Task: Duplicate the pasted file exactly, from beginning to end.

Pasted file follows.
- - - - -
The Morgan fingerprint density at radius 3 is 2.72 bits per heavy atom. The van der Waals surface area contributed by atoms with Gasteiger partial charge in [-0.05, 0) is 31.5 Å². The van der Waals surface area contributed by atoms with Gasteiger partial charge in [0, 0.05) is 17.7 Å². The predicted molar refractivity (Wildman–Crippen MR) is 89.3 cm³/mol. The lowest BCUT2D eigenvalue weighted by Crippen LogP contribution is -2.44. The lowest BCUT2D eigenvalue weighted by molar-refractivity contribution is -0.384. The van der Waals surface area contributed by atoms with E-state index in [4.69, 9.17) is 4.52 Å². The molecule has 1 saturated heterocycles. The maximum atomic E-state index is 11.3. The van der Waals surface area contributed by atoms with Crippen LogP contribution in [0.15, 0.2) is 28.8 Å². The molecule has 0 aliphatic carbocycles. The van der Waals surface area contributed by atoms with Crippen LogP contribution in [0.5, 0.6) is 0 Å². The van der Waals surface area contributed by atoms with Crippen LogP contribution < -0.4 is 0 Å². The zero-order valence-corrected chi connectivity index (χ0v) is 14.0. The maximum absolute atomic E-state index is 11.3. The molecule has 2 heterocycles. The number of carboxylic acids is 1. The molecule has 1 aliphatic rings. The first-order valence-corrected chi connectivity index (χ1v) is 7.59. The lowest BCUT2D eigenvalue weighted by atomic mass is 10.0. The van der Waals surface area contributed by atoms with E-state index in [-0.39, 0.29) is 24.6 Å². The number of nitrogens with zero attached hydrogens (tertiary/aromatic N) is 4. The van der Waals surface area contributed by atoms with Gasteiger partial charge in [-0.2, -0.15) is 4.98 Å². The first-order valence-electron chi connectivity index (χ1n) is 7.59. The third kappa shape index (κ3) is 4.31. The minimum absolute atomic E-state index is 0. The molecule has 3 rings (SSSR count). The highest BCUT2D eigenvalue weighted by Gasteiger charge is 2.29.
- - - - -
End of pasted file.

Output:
The Morgan fingerprint density at radius 3 is 2.72 bits per heavy atom. The van der Waals surface area contributed by atoms with Gasteiger partial charge in [-0.05, 0) is 31.5 Å². The van der Waals surface area contributed by atoms with Gasteiger partial charge in [0, 0.05) is 17.7 Å². The predicted molar refractivity (Wildman–Crippen MR) is 89.3 cm³/mol. The lowest BCUT2D eigenvalue weighted by Crippen LogP contribution is -2.44. The lowest BCUT2D eigenvalue weighted by molar-refractivity contribution is -0.384. The van der Waals surface area contributed by atoms with E-state index in [4.69, 9.17) is 4.52 Å². The molecule has 1 saturated heterocycles. The maximum atomic E-state index is 11.3. The van der Waals surface area contributed by atoms with Crippen LogP contribution in [0.15, 0.2) is 28.8 Å². The molecule has 0 aliphatic carbocycles. The van der Waals surface area contributed by atoms with Crippen LogP contribution in [0.5, 0.6) is 0 Å². The van der Waals surface area contributed by atoms with Crippen LogP contribution < -0.4 is 0 Å². The zero-order valence-corrected chi connectivity index (χ0v) is 14.0. The maximum absolute atomic E-state index is 11.3. The molecule has 2 heterocycles. The number of carboxylic acids is 1. The molecule has 1 aliphatic rings. The first-order valence-corrected chi connectivity index (χ1v) is 7.59. The lowest BCUT2D eigenvalue weighted by atomic mass is 10.0. The van der Waals surface area contributed by atoms with E-state index in [-0.39, 0.29) is 24.6 Å². The number of nitrogens with zero attached hydrogens (tertiary/aromatic N) is 4. The van der Waals surface area contributed by atoms with Gasteiger partial charge in [-0.2, -0.15) is 4.98 Å². The first-order valence-electron chi connectivity index (χ1n) is 7.59. The third kappa shape index (κ3) is 4.31. The minimum absolute atomic E-state index is 0. The molecule has 3 rings (SSSR count). The highest BCUT2D eigenvalue weighted by Gasteiger charge is 2.29.